The Corn Marketing Program of Michigan is committed to keeping you informed and passing along best practices as we move through the COVID-19 outbreak in the U.S. Preparations for Spring planting means activity levels are increasing on the farm for things like field preparation and on-farm deliveries. Limiting interactions and exposure is a good idea to limit exposure and risk related to COVID-19 (novel coronavirus). It is critical to practice biosecurity for your family, your employees, the public, and animals.
COVID-19 Planning & Procedures
- Identify and coordinate a drop-off location for supplier deliveries to the farm. If possible, set this up away from on-farm high traffic areas and housing.
- Create specific instructions for drop-off deliveries.
- Provide the location and all procedures needed at the drop-off point.
- Create signage to easily identify drop-off points.
- List all point of contacts with contact information to assist with questions leading up to delivery and upon arrival.
- Practice distancing with delivery drivers. In these circumstances, it is best not to greet them with a handshake. Instead, keep a recommended distance of at least six feet. Avoiding personal interaction is best.
- Log all deliveries and on-farm entries.
- Utilize a visitor's log for everyone entering the farm.
- Monitor personal travel with a personal travel log.
- Prepare an on-farm workforce, including your family members.
- Provide guidance for handwashing and handling materials. Make sure guidance is available and communicated to employees.
- If you have off-farm employees or seasonal help alert them, all sick employees must stay at home.
- If you have added sanitizing materials to the shop or in truck and equipment, alert employees where they can find them.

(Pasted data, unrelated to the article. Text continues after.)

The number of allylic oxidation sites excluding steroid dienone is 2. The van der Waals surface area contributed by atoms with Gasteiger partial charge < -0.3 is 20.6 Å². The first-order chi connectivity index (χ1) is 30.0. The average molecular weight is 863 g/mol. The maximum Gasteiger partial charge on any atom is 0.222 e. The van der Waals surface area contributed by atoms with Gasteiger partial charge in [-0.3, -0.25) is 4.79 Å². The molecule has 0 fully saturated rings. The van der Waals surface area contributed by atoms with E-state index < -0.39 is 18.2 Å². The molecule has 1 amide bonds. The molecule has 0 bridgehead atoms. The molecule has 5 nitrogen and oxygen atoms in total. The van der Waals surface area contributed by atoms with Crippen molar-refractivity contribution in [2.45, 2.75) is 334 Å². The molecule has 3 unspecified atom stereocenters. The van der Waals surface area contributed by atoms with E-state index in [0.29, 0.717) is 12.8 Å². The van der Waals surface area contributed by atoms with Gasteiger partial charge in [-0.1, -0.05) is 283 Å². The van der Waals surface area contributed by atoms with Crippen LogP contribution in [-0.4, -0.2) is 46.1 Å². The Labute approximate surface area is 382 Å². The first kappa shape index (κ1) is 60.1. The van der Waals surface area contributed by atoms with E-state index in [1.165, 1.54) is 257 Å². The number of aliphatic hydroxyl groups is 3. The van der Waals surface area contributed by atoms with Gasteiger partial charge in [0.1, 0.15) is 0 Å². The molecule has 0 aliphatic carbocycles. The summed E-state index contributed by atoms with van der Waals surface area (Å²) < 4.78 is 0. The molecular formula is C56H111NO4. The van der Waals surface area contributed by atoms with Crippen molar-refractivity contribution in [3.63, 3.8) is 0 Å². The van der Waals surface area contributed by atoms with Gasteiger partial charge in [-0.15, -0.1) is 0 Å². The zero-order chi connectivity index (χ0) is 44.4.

- If your operation has a significant number of employees, encourage them to avoid large gatherings and practice social distancing during non-work hours.
- Sanitize contact surfaces.
- Disinfect all door handles and knobs, floor mats, steering wheels and other commonly contacted surfaces.
- Sanitize common gathering places – shops, lunch areas, office spaces.
It is recommended that all farms have Continuity of Business (COB) plans, to keep operations running smoothly in case of any disruption. Many state departments of agriculture are recommending farms review and update or write a continuity of business plan in case of disruption due to COVID-19. COB plans are critical for all operations; however, small farms may be at greater risk if a disruption occurs because the owner may be the sole caretaker.
It is important to have written documentation of your business operations in case of illness, so that another family member or neighbor can assist if you need to be isolated or treated due to COVID-19. Regardless of operation size, production practices, or type of operations, you are strongly encouraged to develop COB plans in case of illness or injury and communicate the plan to family or another person who can step in.
For additional information and resources:
https://www.cdc.gov/coronavirus/2019-ncov/community/guidance-business-response.html - “Interim Guidance for Businesses and Employers to Plan and Respond to Coronavirus Disease 2019 (COVID-19)”
A guide for local producers to navigate the COVID-19 outbreak – Purdue University
(The information above was reprinted with permission from the National Corn Growers Association. See the original post here.)